Attorney General Files Environmental Protection Action Against Squaw Valley Ski Resort

Thursday, January 24, 2002
Contact: (415) 703-5837, agpressoffice@doj.ca.gov

(LAKE TAHOE, Calif.) – Attorney General Bill Lockyer today, along with the Lahontan Regional Water Quality Control Board, filed a civil lawsuit demanding that Squaw Valley USA comply with environmental protection laws and stop harming water quality in a sensitive Sierra Nevada ecosystem.

The lawsuit accuses the Lake Tahoe area ski resort of violating federal, state and local environmental protection laws over a period of years, eroding the mountainside and degrading the water quality of Squaw Creek and its tributary waterways.

"Squaw Valley USA has refused to follow environmental protection laws and take steps necessary to prevent sediment runoff into area waterways," Lockyer said. "The Tahoe ski resort must be held accountable for its continued disregard of water quality and other environmental standards designed to protect precious Sierra Nevada natural resources."

Harold Singer, Lahontan water board executive officer, added: "The regional board believes this action is necessary to obtain compliance with water quality laws. It is unfortunate that, despite the many actions the regional board has already taken over the years, Squaw Valley USA continues its pattern of violations."

The lawsuit was filed in Placer County Superior Court on behalf of the Lahontan water board and in the Attorney General's independent capacity to enforce the state Unfair Competition Law. The complaint seeks a court-enforceable order to remediate environmental damage and prevent future violations of law, as well as civil penalties and other appropriate monetary relief.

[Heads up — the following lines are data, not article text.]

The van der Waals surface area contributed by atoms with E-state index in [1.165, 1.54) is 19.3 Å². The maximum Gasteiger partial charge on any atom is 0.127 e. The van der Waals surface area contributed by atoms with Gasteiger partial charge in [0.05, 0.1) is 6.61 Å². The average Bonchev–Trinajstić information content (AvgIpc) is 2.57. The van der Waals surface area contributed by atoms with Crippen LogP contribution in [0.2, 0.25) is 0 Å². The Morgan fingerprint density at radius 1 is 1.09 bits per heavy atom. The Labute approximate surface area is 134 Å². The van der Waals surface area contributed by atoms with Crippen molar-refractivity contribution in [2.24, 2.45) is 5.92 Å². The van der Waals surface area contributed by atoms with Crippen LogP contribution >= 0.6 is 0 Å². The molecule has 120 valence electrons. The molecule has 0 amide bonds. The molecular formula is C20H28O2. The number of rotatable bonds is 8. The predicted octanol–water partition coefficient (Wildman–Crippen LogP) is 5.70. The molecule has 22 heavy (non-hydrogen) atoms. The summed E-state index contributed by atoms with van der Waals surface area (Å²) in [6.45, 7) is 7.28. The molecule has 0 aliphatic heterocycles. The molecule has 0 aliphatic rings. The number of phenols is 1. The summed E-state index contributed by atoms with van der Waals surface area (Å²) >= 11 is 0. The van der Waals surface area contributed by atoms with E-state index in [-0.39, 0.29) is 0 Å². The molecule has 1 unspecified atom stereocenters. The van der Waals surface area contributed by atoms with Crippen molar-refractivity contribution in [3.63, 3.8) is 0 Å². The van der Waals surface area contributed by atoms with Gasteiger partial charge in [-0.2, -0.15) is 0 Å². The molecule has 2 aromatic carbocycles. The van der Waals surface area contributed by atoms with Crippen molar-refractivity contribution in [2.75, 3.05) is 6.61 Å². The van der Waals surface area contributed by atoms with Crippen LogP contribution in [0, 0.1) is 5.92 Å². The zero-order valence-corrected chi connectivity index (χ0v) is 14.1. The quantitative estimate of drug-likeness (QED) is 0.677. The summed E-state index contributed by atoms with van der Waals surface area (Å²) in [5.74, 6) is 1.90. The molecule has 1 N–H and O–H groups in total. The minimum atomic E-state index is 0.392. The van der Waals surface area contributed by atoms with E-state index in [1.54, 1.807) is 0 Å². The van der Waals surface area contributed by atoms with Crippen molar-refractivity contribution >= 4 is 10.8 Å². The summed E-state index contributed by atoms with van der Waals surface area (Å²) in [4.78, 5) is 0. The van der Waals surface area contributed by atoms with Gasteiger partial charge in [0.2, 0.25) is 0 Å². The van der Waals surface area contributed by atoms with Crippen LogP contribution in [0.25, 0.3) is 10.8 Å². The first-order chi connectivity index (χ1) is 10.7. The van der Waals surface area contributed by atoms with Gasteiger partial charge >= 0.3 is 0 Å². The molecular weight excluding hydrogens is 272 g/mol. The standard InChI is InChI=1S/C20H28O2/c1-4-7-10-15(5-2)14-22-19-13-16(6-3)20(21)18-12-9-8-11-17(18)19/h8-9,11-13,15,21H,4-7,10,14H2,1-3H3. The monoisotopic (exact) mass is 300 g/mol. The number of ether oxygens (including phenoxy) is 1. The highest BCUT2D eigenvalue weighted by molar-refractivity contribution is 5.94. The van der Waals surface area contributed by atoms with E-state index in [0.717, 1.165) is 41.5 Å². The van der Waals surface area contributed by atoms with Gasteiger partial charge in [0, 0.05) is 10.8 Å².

The lawsuit alleges that Squaw Valley USA constructed ski lifts, ski trails and other infrastructure without obtaining required permits or in violation of permit condition, and causing excessive erosion on the mountain and sedimentation of adjacent waterways. These practices violate California's Porter-Cologne Water Quality Act, and constitute unlawful business practices.

The runoff from the ski resort drains into Squaw Creek, which empties into the Truckee River. Both water bodies are listed by California and the U.S. Environmental Protection Agency as "impaired" due to excessive sediment loads. The Lahontan Regional Water Quality Control Board, which regulates pollution discharges from Lake Tahoe area ski resorts, contends that Squaw Valley USA failed to comply with its waste discharge permits and degraded waters affected by the ski resort's operations.

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PDF icon 02-007.pdf190.77 KB